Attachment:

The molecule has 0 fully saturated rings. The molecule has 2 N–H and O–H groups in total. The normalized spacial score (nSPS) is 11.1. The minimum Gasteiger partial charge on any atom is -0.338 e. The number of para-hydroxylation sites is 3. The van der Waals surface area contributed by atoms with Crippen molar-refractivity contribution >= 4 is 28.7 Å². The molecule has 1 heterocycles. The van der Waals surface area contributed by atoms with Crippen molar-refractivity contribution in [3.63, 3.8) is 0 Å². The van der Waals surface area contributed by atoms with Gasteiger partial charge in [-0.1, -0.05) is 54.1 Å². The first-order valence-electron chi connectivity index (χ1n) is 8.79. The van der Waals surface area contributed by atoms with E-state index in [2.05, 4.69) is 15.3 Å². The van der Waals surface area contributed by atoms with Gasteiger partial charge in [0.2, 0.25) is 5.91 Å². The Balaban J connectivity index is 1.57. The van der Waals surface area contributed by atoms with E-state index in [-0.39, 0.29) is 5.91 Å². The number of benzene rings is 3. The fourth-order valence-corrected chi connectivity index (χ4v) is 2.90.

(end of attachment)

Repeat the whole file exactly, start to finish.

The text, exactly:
The molecule has 0 fully saturated rings. The molecule has 2 N–H and O–H groups in total. The normalized spacial score (nSPS) is 11.1. The minimum Gasteiger partial charge on any atom is -0.338 e. The number of para-hydroxylation sites is 3. The van der Waals surface area contributed by atoms with Crippen molar-refractivity contribution >= 4 is 28.7 Å². The molecule has 1 heterocycles. The van der Waals surface area contributed by atoms with Crippen molar-refractivity contribution in [3.63, 3.8) is 0 Å². The van der Waals surface area contributed by atoms with Gasteiger partial charge in [-0.1, -0.05) is 54.1 Å². The first-order valence-electron chi connectivity index (χ1n) is 8.79. The van der Waals surface area contributed by atoms with E-state index in [2.05, 4.69) is 15.3 Å². The van der Waals surface area contributed by atoms with Gasteiger partial charge in [0.2, 0.25) is 5.91 Å². The Balaban J connectivity index is 1.57. The van der Waals surface area contributed by atoms with E-state index in [-0.39, 0.29) is 5.91 Å². The number of benzene rings is 3. The fourth-order valence-corrected chi connectivity index (χ4v) is 2.90.